Let's compare:

Josh Smith Tyrus Thomas
Age 25 23
Height 6'9'' 6'9''
Weight 225 215
Seasons 6 4
Games 398 229
Min 13250 4,455
MPG 33.3 19.9
RPG 7 5
BPG 2.4 1.3
PPG 14.1 7.7

Now let's adjust the stats to per-36 minute totals, and let's look at Smith's numbers after playing a comparable number of minutes (4609 minutes, his total after 2 seasons):

Josh Smith Tyrus Thomas
Reb/ 36 7.8 9
Blk/ 36 2.6 2.4
Pts/ 36 12.6 14

In terms of development, Thomas has had two coaches, clashed with both and been called out by management. Smith has had the same coach his entire career, Mike Woodson (more on Woodson later). Detractors point to Thomas's inconsistencies and say he has a bad attitude. They say he hasn't earned the right to get big minutes. They criticize him for not developing his prodigious talents. I say, what did you expect?!? He's never been given consistent minutes. He's never had a consistent consistent experience with the coaching staff. And most importantly, he's never been in a consistent system, or played in a consistent scheme.

Post players are asked to do the same sorts of thing, for the most part, regardless of the system. Shooting guards, too, by and large. But versatile players like Thomas, who play multiple positions and don't have a clearly defined role? They need to be in a system that they are familiar with. They need to be asked by coaching staff to do the same things, night in and night out, so that they can get into a rhythm. Players like Thomas need to know where they fit and where they stand.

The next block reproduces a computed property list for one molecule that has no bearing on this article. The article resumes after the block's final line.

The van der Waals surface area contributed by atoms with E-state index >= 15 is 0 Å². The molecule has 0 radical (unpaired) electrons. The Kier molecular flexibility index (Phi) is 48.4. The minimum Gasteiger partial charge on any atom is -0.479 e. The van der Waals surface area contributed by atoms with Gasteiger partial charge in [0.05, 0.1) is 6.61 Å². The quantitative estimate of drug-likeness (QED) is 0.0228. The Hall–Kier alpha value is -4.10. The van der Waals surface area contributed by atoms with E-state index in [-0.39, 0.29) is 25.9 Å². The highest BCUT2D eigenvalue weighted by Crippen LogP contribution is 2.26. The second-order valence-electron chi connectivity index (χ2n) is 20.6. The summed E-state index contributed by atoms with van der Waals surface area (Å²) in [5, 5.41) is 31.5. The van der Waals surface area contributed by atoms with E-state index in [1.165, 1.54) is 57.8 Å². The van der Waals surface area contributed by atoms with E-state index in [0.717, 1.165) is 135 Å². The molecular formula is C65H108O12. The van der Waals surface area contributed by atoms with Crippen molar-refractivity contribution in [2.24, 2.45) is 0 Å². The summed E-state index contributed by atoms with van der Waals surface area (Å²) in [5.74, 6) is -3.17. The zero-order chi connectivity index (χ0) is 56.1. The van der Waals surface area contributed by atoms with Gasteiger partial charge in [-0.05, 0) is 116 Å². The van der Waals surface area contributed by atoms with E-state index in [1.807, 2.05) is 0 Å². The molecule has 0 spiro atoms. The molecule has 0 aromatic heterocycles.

If they ask Thomas to run, then the Bulls need to push the ball 7-10 times while he's in the game. If they ask him to dunk, he needs to get 3-5 ally oops per game. If they don't want him shooting 16 footers, they need to run sets that feature low screens, pin downs, and allow Ty to be active under the basket. They can't tell him to run, then play half-court all night. They can't tell him not to shoot, then run high-screens that leave gaping holes at the elbows for wide-open 16 footers. And good or bad, they can't keep jerking around his playing time. Especially this season, when they are assessing what exactly they have and if they want to keep him.